Monday, March 27, 2006


So I’m pulling away on a green light at the corner of Kennedy and Mayfield this morning. This marks the end of the rural portion of my morning drive and the beginning of the brief urban stretch that takes me to the highway. It’s the end of the 80 km limits and the beginning of the 60-zone. It only lasts a few blocks before I hit the 410, then it’s 100 K.P.H. from there to the glorious horizon that is Mosaic Sales Solutions Canada.

One block into urbania I see a black Chev Impala sitting at the curb on a side street, fifteen feet from the intersection. It has no hubcaps. It does however have a couple extra aerials sticking out of it but I’m pretty sure it’s not a cat detector van.

And indeed there is a man behind the wheel with dark glasses and an official Star Trek Klingon Ray Gun in his hand. He’s aiming it at me. I’m about to be vaporized - or worse - about to be ticketed. I glance at the speedometer. Alas - it’s still in rural mode, pointing just over the 80 mark. I move to the brake pedal but far too late. Out of a dozen or so of the Impala’s nooks and crannies bursts a frenzy of flashing red lights. I pass the intersection and pull over. The Klingon pulls out, turns and parks behind me and approaches my door. As he nears I pop the door open a bit so I can talk to him.

“Sorry. This window doesn’t open,” I say.

“That’s okay,” he says. He opens my door more so that he can show me his toy. He holds it between the two of us, pointed at himself.

‘Go ahead. Vaporize yourself,’ I pray. No such luck. He’s only showing me the digital display which reads - in not so many words, ‘Three points, Sunshine. Game over. You lose.’ That’s the translation anyway. All it really says is ‘85’. Same thing. I’ve already earned 12 demerit points in the last 2 years, you see. And for that I got to go to the Ministry of Transportation School of Nice Driving for an afternoon. Luckily it was a Friday afternoon and the weather was really nice, so all the instructor made us do was sing the national anthem, promise we’d stop driving like ass holes and kiss his boots and then we were all out of there, getting an early start to the weekend. Hoo haw.

The ramifications from earning 15 points are quite another matter. At 15 points you get a free vacation - from driving, that is.

So I surrender the holy trinity of documents to the man in dark glasses and he takes them away to the Big Black Impala.

Oddly, All my speeding tickets en route to this illustrious 15-point milestone have been served to me in front of a Chev Impala. Two were silver, one was brown, this one black. None were white-and-blue or any of those other pulchritudinous two-tone police type motifs. I guess they want you to feel comfortable and at ease with the nice policeman. So they give him a car like the one your grandpa drove. Yeah. That must be it.

Ugh! Pardon me a moment. I’ll be back shortly.

Ee-gads. Sorry about that. Nature was calling in an ugly way. I had lunch at my favorite Indian buffet today and discovered an unsettling tinny flavor at a moment I shouldn’t have. Upon extrication of the offending morsel I discovered it to be a thoroughly bloody uncooked hunk o’ chicken. This of course, is India’s answer to the fortune cookie. Mine read ‘You shall spend the entire afternoon and evening running in and out of the loo.’ And lo and behold it was right. Them Indians are first-rate fortune tellers, I say.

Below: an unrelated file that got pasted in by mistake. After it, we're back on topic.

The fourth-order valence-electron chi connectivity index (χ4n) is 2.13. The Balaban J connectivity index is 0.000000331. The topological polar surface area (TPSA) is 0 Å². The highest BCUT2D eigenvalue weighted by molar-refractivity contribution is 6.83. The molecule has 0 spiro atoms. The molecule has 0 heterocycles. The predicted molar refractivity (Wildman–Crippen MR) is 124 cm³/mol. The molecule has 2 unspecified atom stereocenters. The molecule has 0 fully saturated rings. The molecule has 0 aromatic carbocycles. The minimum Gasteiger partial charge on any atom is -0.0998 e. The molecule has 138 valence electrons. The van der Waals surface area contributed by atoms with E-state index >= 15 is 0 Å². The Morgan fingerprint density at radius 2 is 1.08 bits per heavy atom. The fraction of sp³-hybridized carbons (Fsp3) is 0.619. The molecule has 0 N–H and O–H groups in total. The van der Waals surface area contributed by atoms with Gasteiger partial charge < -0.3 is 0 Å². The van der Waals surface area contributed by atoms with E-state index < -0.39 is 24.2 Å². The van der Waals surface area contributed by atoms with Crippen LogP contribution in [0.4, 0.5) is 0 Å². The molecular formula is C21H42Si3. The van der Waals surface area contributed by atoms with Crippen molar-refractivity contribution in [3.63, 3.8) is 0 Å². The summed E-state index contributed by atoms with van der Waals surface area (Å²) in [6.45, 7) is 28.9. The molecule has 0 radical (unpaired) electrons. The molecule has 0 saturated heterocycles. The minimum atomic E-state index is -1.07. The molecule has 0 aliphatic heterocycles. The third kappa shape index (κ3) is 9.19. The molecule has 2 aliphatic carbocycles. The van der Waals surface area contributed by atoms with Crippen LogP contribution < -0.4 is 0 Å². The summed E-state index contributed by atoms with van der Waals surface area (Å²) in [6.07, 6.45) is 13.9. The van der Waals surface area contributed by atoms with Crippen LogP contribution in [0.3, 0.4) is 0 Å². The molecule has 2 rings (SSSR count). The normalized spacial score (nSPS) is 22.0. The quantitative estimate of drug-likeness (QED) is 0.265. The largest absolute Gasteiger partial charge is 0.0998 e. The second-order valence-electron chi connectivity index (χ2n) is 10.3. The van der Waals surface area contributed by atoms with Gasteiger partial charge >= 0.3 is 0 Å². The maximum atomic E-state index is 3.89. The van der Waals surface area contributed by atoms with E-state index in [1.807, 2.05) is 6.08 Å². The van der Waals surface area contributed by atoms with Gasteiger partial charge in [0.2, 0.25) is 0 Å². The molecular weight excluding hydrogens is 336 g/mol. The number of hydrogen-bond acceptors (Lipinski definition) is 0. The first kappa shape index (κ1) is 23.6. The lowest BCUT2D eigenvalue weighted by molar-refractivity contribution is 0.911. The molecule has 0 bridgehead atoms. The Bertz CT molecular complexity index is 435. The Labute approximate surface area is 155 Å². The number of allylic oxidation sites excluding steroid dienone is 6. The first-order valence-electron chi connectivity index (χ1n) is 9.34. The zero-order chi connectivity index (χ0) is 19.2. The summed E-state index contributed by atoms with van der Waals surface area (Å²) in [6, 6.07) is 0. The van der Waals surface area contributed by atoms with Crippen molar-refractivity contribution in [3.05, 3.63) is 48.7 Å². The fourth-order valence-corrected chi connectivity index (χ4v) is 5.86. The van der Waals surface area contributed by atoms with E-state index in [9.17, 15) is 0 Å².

Where were we? Ah yes. He goes back to the cruiser and I sit there feeling quite exhilarated. ‘This is it,’ I’m thinking. Time to face the dream! I shall lose my license and probably my job, having no other way to get to the office from god’s country. Time to take the leap. Time to shit or get off the pot as they say. I’ve always known there are better employment scenarios out there for would-be authors who take themselves seriously. There are jobs out there that pay peanuts but where - if you’re ready for the struggling artist lifestyle - you can get a whole lot of writing done on the job. Security Guard for instance. I used to be one. If only I’d figured out my purpose-in-life earlier! Before I accidentally fell into a real job. Stephen King worked in a laundromat for awhile. He wrote a book called Carrie. Maybe you’ve heard of it.

The man in dark glasses returns. He’s actually a very nice man. I hope I haven’t led you to believe otherwise.

“Sir, I’m giving you a ticket,” he says. “There are three options on the back -”

“It’s okay, officer. I know the routine. All too well I'm afraid”

“I’m sure you do. I urge you to choose option 3. Dispute the charge. Request a trial date.”

“Are you sure your gun is working right - and it was pointed at me?” I ask.

“Oh yeah!” he says, very keen suddenly. “It’s laser!”

I nod, of course, and purse my lips in a soundless ‘oooh’. The same reaction I give to a small child when she boasts that her dolly is anatomically correct.

“Then I have nothing to dispute,” I say. “I believe in owning up to my mistakes. It’s a matter of principle.”

“Okay,” he says, “but the reason is - you’re close to the anniversary of one of your prior offenses. By the time you go to trial, you’ll probably be down to 8 points. You can own up to your mistake at that time and not lose your license. Furthermore, I probably won’t show up. I rarely do. So you won’t even have to pay the ticket.”

“I see. Well thanks very much officer.”

“Have a good day.”

“You too.”

My principles are on vacation today. I’m taking the trial date. I’m not ready for a month of busses and the struggling artist lifestyle. Maybe later.


1 comment:

Dave said...

I think he wanted you.